Press Release

May 9, 2007

Senators Benjamin L. Cardin and Barbara A. Mikulski (both D-Md.) today introduced legislation to dramatically boost federal funding for the Chesapeake Bay clean-up effort. The

Chesapeake's Healthy and Environmentally Sound Stewardship of Energy and Agriculture Act of 2007
(CHESSEA) will allocate funding in the upcoming multi-year agriculture reauthorization bill (farm bill) for water quality improvement and farm viability in the Chesapeake Bay watershed.

“The Chesapeake Bay is not only Maryland's greatest natural resource, it's part of who we are as Marylanders – our heritage and our culture. Maryland communities and farmers want to do right by the Bay, but they can't do it on their own,” said Senator Mikulski. “That's why I'm proud to fight for the

Chesapeake's Healthy and Environmentally Sound Stewardship of Energy and Agriculture Act of 2007
with my Team Maryland colleagues to restore the health of the Chesapeake Bay.”

“Healthy farms are essential for a healthy Chesapeake Bay,” said Senator Cardin, a member of the Senate Environment and Public Works Committee. “This bill is a win-win for everyone because it gives farmers the resources they need for the agricultural conservation programs while helping them succeed economically. At the same time, it improves the water quality of the Chesapeake Bay and its many tributaries.”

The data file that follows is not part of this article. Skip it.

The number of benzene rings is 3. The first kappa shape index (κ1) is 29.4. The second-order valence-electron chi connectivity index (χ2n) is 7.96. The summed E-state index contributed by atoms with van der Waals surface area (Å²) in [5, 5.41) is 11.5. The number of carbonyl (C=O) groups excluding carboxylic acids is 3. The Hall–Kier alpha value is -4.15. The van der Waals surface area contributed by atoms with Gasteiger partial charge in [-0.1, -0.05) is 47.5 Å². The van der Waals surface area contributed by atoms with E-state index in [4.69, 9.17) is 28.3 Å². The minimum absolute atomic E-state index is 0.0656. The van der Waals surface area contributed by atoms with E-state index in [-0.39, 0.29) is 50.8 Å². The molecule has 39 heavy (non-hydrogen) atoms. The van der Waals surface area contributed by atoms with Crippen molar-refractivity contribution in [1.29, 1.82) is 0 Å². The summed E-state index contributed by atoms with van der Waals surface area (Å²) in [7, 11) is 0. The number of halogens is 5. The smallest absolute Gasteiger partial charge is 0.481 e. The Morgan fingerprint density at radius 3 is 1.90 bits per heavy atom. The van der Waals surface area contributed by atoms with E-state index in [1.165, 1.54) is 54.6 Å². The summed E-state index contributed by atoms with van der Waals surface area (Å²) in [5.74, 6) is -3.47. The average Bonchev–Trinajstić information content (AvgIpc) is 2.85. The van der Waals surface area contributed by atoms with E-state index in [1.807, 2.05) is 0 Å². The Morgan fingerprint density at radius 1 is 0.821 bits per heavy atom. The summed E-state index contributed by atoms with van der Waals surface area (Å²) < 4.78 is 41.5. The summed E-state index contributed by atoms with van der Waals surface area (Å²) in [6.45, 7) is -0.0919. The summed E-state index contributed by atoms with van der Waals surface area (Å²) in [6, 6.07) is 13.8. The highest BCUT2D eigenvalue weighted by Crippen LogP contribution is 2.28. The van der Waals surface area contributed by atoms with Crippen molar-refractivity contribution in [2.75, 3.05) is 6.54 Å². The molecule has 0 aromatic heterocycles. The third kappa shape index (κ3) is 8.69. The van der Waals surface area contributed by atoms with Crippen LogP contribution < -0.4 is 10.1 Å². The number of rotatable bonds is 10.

The CHESSEA Act will give farmers the necessary tools to reduce agricultural run-off in the Bay. It expands several farm bill programs that are up for reauthorization this year and provides funding for additional conservation and renewable energy practices.

Specifically, the bill provides more financial and technical assistance for the farmers in the watershed by making the criteria for existing U.S. Department of Agriculture (USDA) conservation programs more Bay-friendly. It creates a $10 million a year Bay technical assistance pilot program from 2008 to 2013 for comprehensive conservation planning, design and implementation. It also provides energy-related grants and loans to farmers and businesses for converting biomass to fuels and energy, purchasing renewable energy systems, and making energy efficiency improvements.

Congressman Chris Van Hollen (D-Md.) introduced a companion bill to this legislation in the House of Representatives in March. The farm bill will be considered by Congress in June.